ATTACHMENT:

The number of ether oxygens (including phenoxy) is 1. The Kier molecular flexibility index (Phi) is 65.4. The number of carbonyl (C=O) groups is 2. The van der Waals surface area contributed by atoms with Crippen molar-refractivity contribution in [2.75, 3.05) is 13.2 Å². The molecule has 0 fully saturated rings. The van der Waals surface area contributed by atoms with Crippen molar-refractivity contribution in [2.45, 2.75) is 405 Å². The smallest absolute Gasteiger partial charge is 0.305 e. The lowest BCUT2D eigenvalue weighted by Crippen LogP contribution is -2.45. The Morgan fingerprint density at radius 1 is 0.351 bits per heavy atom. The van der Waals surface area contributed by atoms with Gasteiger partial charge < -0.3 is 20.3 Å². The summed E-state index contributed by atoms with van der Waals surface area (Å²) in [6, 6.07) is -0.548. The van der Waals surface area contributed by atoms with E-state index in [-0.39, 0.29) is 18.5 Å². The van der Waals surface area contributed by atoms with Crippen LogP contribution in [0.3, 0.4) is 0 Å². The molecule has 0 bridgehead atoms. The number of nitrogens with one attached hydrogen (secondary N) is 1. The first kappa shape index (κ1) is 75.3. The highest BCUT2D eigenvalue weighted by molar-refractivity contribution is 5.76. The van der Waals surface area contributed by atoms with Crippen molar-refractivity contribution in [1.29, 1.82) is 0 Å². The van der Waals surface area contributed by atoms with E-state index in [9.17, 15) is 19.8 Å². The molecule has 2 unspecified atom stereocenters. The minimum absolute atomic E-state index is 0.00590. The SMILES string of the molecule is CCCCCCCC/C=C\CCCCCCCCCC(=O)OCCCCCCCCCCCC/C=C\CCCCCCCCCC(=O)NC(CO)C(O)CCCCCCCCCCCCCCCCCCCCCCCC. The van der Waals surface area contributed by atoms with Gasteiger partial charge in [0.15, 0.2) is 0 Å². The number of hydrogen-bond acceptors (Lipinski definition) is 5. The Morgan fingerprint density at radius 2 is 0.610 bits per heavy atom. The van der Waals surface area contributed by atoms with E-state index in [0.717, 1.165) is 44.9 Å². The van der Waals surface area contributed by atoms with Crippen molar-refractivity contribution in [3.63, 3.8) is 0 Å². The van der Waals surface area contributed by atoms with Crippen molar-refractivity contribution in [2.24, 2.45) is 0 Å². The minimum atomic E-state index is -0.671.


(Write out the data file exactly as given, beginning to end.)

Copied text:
The number of ether oxygens (including phenoxy) is 1. The Kier molecular flexibility index (Phi) is 65.4. The number of carbonyl (C=O) groups is 2. The van der Waals surface area contributed by atoms with Crippen molar-refractivity contribution in [2.75, 3.05) is 13.2 Å². The molecule has 0 fully saturated rings. The van der Waals surface area contributed by atoms with Crippen molar-refractivity contribution in [2.45, 2.75) is 405 Å². The smallest absolute Gasteiger partial charge is 0.305 e. The lowest BCUT2D eigenvalue weighted by Crippen LogP contribution is -2.45. The Morgan fingerprint density at radius 1 is 0.351 bits per heavy atom. The van der Waals surface area contributed by atoms with Gasteiger partial charge < -0.3 is 20.3 Å². The summed E-state index contributed by atoms with van der Waals surface area (Å²) in [6, 6.07) is -0.548. The van der Waals surface area contributed by atoms with E-state index in [-0.39, 0.29) is 18.5 Å². The van der Waals surface area contributed by atoms with Crippen LogP contribution in [0.3, 0.4) is 0 Å². The molecule has 0 bridgehead atoms. The number of nitrogens with one attached hydrogen (secondary N) is 1. The first kappa shape index (κ1) is 75.3. The highest BCUT2D eigenvalue weighted by molar-refractivity contribution is 5.76. The van der Waals surface area contributed by atoms with Crippen molar-refractivity contribution in [1.29, 1.82) is 0 Å². The van der Waals surface area contributed by atoms with E-state index in [9.17, 15) is 19.8 Å². The molecule has 2 unspecified atom stereocenters. The minimum absolute atomic E-state index is 0.00590. The SMILES string of the molecule is CCCCCCCC/C=C\CCCCCCCCCC(=O)OCCCCCCCCCCCC/C=C\CCCCCCCCCC(=O)NC(CO)C(O)CCCCCCCCCCCCCCCCCCCCCCCC. The van der Waals surface area contributed by atoms with Gasteiger partial charge in [0.15, 0.2) is 0 Å². The number of hydrogen-bond acceptors (Lipinski definition) is 5. The Morgan fingerprint density at radius 2 is 0.610 bits per heavy atom. The van der Waals surface area contributed by atoms with E-state index in [0.717, 1.165) is 44.9 Å². The van der Waals surface area contributed by atoms with Crippen molar-refractivity contribution in [3.63, 3.8) is 0 Å². The van der Waals surface area contributed by atoms with Crippen molar-refractivity contribution in [2.24, 2.45) is 0 Å². The minimum atomic E-state index is -0.671.